The Future of Sharing: Social Media Week Panel Debate

Allister Frost at Future of SharingI joined a panel debate on the topic of “The Future of Sharing” as part of Social Media Week on Thursday. You can see the on-demand video at the SMW Livestream site to find out what my fellow panellists Ash Choudhury of Nokia, Trevor Johnson of Facebook, Mark Jones of Reuters and host Gordon MacMillan of Brand Republic made of the topic.

Here are a few key takeaways that I wanted to share with you:

Online social sharing looks set to continue to rise, with more people sharing more things, more frequently. Facebook’s Mark Zuckerberg thinks that sharing will grow on an exponential curve, doubling roughly every 18 months (per Moore’s Law), but new research suggests that growth may not be guaranteed in the world of sharing.

Sharing burnout on FacebookAccording to Beyond’s report, sharing burnout is very real, with sharing behaviour typically peaking during the first 6-12 months of a social network’s use. Thereafter, sharing frequency typically tails off on networks like Twitter, Facebook and Google+ despite log-in frequency usually continuing to rise.

So, why do people share less over time? Social sharing is a very enticing promise. Being handed the power to instantly share almost anything with almost anyone anywhere is an exciting and liberating proposition. As new users experiment and familiarise themselves with online sharing, their appetite to share is at its highest. After all, there’s little point being in a social network if you don’t join the online conversation and share a little. But, for most people,  this ego-driven desire to share can only be sustained if rewarded with reciprocal sharing or other motivating rewards. This is the value exchange in action. When we give something, we expect something in return, maybe not immediately but at some point in the future. As we learn how online sharing works, I believe many people grow disillusioned as they realise that the buzz of excitement they experienced during their initial sharing experimentation fades. When the value exchange is out of balance, when it’s all give and no get, our desire to share online weakens.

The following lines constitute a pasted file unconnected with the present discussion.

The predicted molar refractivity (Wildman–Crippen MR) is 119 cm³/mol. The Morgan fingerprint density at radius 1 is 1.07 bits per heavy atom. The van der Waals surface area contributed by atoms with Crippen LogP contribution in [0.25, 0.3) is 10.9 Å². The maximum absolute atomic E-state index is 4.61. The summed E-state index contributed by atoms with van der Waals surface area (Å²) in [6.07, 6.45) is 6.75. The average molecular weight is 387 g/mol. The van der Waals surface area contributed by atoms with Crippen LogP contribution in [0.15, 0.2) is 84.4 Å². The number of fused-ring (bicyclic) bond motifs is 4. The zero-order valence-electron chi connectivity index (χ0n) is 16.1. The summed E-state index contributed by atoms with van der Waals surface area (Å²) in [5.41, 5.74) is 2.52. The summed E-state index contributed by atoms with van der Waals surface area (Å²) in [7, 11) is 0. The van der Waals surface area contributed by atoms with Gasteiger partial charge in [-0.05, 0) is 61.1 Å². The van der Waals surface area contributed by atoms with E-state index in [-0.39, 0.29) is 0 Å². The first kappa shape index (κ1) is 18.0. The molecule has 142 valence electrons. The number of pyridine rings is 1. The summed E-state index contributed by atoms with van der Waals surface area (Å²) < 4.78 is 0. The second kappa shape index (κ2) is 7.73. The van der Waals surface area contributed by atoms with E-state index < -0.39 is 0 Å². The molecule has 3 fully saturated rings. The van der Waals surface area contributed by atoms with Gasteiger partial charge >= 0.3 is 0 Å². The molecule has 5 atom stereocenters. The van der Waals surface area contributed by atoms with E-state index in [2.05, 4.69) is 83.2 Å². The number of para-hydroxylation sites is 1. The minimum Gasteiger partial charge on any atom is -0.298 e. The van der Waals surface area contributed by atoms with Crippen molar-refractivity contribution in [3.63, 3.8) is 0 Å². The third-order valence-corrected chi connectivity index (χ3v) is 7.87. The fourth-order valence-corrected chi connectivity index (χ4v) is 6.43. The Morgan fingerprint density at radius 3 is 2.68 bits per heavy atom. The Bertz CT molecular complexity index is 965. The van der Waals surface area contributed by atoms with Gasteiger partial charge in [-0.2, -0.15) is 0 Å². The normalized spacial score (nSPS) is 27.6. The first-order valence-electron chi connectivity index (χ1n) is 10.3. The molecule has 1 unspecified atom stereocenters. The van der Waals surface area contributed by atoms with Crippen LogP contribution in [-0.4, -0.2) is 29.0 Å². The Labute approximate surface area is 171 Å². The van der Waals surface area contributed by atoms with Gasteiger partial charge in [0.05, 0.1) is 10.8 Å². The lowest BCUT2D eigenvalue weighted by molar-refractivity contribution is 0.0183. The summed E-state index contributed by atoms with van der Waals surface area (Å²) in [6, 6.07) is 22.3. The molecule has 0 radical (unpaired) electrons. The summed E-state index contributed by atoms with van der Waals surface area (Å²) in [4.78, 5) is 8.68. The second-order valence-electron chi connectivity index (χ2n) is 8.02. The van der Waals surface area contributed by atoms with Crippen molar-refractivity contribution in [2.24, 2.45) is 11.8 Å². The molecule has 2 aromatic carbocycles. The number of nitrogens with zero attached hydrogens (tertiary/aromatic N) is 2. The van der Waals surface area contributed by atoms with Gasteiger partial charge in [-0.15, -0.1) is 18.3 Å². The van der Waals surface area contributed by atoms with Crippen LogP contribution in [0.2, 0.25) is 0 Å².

People share for different reasons. Sometimes we assume that everyone shares for the same motivations as our own, but humans are more complex than that. Some people share for altruistic reasons, others share to strengthen their relationships with others, and some people just share because they need someone to talk to. Everyone is different and we are influenced by changing motivations over time. Marketers who keep this in mind and can identity the most common motivations for sharing exhibited by their influencers will be better placed to create content they will be likely to share.